A wheelie from Disney's 1985 film, Return to Oz.

A wheelie from Disney’s 1985 film, Return to Oz.

Because of my love for all things Oz, I couldn’t stop myself from going to see Disney’s new movie, Oz the Great and Powerful, over the weekend. I knew what I was getting myself into –I’d seen the 60% rating on Rotten Tomatoes – and the movie met my (fairly low) expectations. I enjoyed the old-timey opening credits and the black-and-white Kansas scene. The China Girl was amazing, both in voice and visual effects, and I liked Zach Braff as a flying monkey.

Things that were harder to deal with included the cheap jokes, flimsy plot, and bad acting, most notably James Franco as the Wizard and Mila Kunis as the Wicked Witch of the West.

It seemed as if the movie was trying to please all of the following groups:

1. People who love 3-D movies. I chose not to see the movie in 3-D and was annoyed during the parts (a fairy spitting on Franco, the monsters in the forest, the entire cyclone scene) that were obviously there only for the 3-D effects.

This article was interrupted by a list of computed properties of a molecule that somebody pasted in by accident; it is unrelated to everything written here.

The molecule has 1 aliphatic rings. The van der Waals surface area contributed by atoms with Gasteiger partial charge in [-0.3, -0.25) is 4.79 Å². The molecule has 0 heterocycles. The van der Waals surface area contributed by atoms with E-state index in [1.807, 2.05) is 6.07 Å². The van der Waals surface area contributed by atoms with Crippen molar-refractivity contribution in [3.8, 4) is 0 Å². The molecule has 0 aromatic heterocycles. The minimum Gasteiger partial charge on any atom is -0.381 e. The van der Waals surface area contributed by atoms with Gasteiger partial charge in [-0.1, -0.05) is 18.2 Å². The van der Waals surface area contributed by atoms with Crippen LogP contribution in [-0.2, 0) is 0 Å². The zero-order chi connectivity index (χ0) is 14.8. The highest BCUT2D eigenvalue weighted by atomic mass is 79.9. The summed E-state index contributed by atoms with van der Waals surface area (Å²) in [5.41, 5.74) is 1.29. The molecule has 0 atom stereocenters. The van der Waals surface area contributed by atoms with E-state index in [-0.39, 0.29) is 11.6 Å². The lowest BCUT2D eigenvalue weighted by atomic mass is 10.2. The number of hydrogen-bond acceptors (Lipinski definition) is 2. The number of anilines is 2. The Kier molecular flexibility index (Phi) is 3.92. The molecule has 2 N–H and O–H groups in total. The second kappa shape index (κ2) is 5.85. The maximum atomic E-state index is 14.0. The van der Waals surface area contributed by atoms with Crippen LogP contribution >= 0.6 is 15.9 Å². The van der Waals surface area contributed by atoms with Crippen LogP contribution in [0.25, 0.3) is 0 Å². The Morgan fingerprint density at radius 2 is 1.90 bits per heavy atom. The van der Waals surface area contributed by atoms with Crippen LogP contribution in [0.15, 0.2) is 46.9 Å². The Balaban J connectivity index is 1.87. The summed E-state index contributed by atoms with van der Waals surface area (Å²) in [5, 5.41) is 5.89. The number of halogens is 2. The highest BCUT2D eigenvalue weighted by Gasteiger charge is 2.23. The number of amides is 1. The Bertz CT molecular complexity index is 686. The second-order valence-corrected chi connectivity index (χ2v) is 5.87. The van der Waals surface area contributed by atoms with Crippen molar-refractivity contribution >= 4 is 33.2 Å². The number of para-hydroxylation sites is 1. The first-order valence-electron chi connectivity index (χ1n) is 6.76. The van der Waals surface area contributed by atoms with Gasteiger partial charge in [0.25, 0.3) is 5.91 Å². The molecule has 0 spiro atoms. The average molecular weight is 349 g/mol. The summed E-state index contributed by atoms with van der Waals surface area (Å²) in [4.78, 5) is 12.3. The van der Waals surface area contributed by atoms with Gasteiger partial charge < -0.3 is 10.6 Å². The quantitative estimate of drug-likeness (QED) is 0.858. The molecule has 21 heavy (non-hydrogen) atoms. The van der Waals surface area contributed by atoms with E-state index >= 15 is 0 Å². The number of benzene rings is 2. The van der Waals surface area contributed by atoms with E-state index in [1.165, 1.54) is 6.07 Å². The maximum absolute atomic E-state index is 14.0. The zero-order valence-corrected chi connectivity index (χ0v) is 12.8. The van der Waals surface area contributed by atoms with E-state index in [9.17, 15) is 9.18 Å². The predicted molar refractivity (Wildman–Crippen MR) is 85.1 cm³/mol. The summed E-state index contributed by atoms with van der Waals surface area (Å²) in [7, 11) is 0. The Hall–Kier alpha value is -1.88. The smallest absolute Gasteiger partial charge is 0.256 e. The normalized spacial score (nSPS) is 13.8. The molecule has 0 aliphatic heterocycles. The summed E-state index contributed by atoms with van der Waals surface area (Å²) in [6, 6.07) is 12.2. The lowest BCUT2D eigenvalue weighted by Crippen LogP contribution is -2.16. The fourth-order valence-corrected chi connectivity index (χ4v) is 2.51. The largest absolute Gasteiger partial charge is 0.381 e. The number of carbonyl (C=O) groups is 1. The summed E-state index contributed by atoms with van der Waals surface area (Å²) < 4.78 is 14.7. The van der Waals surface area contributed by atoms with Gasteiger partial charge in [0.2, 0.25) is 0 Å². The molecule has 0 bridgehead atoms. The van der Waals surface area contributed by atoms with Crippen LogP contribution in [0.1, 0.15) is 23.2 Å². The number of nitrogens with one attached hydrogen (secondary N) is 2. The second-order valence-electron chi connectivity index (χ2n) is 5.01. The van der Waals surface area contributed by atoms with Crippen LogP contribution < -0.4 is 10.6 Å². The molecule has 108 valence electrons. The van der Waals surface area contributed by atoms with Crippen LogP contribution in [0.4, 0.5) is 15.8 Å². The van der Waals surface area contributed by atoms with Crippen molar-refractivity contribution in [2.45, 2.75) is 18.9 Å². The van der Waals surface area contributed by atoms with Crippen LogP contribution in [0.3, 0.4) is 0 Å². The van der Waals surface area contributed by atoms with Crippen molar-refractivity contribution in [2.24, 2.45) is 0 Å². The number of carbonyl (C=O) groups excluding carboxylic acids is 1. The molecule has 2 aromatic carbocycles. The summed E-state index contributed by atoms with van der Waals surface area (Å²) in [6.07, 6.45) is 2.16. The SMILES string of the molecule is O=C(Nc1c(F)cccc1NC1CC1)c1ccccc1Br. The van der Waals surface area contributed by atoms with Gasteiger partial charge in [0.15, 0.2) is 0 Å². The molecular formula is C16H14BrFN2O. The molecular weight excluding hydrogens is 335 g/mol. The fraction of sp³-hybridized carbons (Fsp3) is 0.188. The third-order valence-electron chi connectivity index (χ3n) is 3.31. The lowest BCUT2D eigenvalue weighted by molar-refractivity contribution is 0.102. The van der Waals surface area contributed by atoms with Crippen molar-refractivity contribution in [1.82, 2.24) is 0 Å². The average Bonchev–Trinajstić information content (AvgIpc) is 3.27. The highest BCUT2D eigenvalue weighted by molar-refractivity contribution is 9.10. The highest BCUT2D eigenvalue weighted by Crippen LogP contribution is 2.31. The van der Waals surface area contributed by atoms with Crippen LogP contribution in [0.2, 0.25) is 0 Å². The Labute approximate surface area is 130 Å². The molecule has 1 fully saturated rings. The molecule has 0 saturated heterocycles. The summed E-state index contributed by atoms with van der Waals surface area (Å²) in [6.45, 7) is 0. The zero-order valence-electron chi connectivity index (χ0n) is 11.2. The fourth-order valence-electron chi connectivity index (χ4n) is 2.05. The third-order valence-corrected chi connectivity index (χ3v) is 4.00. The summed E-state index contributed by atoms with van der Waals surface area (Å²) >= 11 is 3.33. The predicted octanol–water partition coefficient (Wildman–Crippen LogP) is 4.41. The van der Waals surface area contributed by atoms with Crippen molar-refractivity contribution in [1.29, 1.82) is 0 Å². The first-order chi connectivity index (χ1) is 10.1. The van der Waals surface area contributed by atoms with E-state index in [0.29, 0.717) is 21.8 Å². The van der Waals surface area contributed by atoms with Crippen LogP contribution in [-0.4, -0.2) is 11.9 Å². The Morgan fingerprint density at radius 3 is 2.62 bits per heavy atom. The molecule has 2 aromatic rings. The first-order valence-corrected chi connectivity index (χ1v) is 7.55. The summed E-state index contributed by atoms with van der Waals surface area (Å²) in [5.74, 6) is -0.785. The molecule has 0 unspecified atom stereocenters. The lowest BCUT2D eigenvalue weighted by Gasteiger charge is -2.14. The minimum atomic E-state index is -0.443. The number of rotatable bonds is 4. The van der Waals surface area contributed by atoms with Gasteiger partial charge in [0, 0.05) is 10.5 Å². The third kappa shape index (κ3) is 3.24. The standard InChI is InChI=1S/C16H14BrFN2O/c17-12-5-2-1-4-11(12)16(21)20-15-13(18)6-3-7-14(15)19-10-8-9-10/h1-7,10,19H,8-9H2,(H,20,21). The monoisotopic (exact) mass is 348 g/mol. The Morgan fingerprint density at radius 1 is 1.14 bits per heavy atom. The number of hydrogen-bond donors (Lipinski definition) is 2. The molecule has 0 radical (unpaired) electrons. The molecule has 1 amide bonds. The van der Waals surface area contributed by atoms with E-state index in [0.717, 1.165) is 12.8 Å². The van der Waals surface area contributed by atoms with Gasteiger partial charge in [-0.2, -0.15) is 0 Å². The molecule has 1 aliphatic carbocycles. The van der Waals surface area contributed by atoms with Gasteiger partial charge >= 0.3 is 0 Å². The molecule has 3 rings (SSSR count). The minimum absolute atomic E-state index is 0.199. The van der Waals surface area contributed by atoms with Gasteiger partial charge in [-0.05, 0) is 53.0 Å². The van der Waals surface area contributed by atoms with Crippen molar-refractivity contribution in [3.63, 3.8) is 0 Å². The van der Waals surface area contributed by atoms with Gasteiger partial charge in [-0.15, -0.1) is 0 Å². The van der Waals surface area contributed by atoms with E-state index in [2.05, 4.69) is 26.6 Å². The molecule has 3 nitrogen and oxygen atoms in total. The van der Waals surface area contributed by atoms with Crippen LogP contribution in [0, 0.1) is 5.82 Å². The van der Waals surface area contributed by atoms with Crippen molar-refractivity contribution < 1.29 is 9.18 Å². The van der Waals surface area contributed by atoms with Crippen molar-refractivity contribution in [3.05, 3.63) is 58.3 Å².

2. Fans of the Oz books. In the movie Glinda is the witch of the south (like in the books) instead of the north (like in the 1939 movie). The Quadlings and the China Girl are also characters from the books.

3. Fans of the Judy Garland movie. The Wicked Witch of the West and the Emerald City look like they did in the 1939 movie. (In the book the Wicked Witch is one-eyed and the Emerald City only appears to be made of emeralds because everyone wears green-tinted glasses). The wicked witches are portrayed as sisters, just as in the 1939 film — although they could have at least given the witch of the east striped stockings.

4. Adults. There were some racy scenes between the Wizard and the wicked witch sisters, and there were some adult jokes here and there, such as when the assistant walks in on Oz romancing a woman and Oz yells about “the sock on the door.”

Oh yeah, and I guess the movie was trying to please children, too, wasn’t it?

Mila Kunis, I like you, but not as the Wicked Witch.

Mila Kunis, I like you, but not as the Wicked Witch.